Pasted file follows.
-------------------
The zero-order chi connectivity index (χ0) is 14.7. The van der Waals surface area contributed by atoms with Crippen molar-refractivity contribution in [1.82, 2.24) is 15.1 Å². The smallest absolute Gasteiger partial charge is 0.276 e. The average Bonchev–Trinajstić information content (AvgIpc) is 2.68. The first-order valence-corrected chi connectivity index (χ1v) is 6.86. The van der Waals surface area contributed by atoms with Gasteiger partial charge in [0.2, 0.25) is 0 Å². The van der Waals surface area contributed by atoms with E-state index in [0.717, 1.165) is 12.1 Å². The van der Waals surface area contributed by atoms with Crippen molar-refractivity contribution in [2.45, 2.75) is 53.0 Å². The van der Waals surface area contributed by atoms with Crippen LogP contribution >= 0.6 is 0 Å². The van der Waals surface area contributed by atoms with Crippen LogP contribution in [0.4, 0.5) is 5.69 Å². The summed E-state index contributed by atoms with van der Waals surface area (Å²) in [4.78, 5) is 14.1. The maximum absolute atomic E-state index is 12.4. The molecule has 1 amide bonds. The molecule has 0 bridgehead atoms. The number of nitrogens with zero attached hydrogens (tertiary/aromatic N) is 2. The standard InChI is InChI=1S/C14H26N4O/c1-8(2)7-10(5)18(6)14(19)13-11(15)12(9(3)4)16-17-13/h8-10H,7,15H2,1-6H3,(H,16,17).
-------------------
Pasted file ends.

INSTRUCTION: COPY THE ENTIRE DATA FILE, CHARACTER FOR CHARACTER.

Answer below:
The zero-order chi connectivity index (χ0) is 14.7. The van der Waals surface area contributed by atoms with Crippen molar-refractivity contribution in [1.82, 2.24) is 15.1 Å². The smallest absolute Gasteiger partial charge is 0.276 e. The average Bonchev–Trinajstić information content (AvgIpc) is 2.68. The first-order valence-corrected chi connectivity index (χ1v) is 6.86. The van der Waals surface area contributed by atoms with Gasteiger partial charge in [0.2, 0.25) is 0 Å². The van der Waals surface area contributed by atoms with E-state index in [0.717, 1.165) is 12.1 Å². The van der Waals surface area contributed by atoms with Crippen molar-refractivity contribution in [2.45, 2.75) is 53.0 Å². The van der Waals surface area contributed by atoms with Crippen LogP contribution >= 0.6 is 0 Å². The van der Waals surface area contributed by atoms with Crippen LogP contribution in [0.4, 0.5) is 5.69 Å². The summed E-state index contributed by atoms with van der Waals surface area (Å²) in [4.78, 5) is 14.1. The maximum absolute atomic E-state index is 12.4. The molecule has 1 amide bonds. The molecule has 0 bridgehead atoms. The number of nitrogens with zero attached hydrogens (tertiary/aromatic N) is 2. The standard InChI is InChI=1S/C14H26N4O/c1-8(2)7-10(5)18(6)14(19)13-11(15)12(9(3)4)16-17-13/h8-10H,7,15H2,1-6H3,(H,16,17).